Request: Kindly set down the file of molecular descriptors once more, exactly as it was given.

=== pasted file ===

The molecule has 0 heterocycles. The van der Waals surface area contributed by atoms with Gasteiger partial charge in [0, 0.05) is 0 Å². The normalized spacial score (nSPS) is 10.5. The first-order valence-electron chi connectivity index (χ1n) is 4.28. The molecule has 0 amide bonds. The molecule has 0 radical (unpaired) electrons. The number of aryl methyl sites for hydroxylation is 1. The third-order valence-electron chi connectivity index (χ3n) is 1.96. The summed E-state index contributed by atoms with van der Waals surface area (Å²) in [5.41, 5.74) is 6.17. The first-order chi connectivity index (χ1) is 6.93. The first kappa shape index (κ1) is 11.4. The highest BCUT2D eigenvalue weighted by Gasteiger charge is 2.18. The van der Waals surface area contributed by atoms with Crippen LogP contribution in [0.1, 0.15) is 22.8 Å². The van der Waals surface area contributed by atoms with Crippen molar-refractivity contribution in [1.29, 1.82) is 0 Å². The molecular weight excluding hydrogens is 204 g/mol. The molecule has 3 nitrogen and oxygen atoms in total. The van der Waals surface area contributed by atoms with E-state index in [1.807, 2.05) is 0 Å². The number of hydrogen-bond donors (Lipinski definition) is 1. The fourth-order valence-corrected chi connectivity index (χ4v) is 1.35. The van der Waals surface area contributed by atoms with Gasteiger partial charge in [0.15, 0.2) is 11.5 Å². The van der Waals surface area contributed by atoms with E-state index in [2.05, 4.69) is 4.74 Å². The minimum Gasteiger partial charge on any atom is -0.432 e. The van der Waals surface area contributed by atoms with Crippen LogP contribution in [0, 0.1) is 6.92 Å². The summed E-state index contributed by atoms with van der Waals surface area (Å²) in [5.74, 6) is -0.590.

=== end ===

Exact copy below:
The molecule has 0 heterocycles. The van der Waals surface area contributed by atoms with Gasteiger partial charge in [0, 0.05) is 0 Å². The normalized spacial score (nSPS) is 10.5. The first-order valence-electron chi connectivity index (χ1n) is 4.28. The molecule has 0 amide bonds. The molecule has 0 radical (unpaired) electrons. The number of aryl methyl sites for hydroxylation is 1. The third-order valence-electron chi connectivity index (χ3n) is 1.96. The summed E-state index contributed by atoms with van der Waals surface area (Å²) in [5.41, 5.74) is 6.17. The first-order chi connectivity index (χ1) is 6.93. The first kappa shape index (κ1) is 11.4. The highest BCUT2D eigenvalue weighted by Gasteiger charge is 2.18. The van der Waals surface area contributed by atoms with Crippen LogP contribution in [0.1, 0.15) is 22.8 Å². The van der Waals surface area contributed by atoms with Crippen molar-refractivity contribution in [1.29, 1.82) is 0 Å². The molecular weight excluding hydrogens is 204 g/mol. The molecule has 3 nitrogen and oxygen atoms in total. The van der Waals surface area contributed by atoms with E-state index in [1.807, 2.05) is 0 Å². The number of hydrogen-bond donors (Lipinski definition) is 1. The fourth-order valence-corrected chi connectivity index (χ4v) is 1.35. The van der Waals surface area contributed by atoms with Gasteiger partial charge in [0.15, 0.2) is 11.5 Å². The van der Waals surface area contributed by atoms with E-state index in [2.05, 4.69) is 4.74 Å². The minimum Gasteiger partial charge on any atom is -0.432 e. The van der Waals surface area contributed by atoms with Crippen LogP contribution in [0, 0.1) is 6.92 Å². The summed E-state index contributed by atoms with van der Waals surface area (Å²) in [5.74, 6) is -0.590.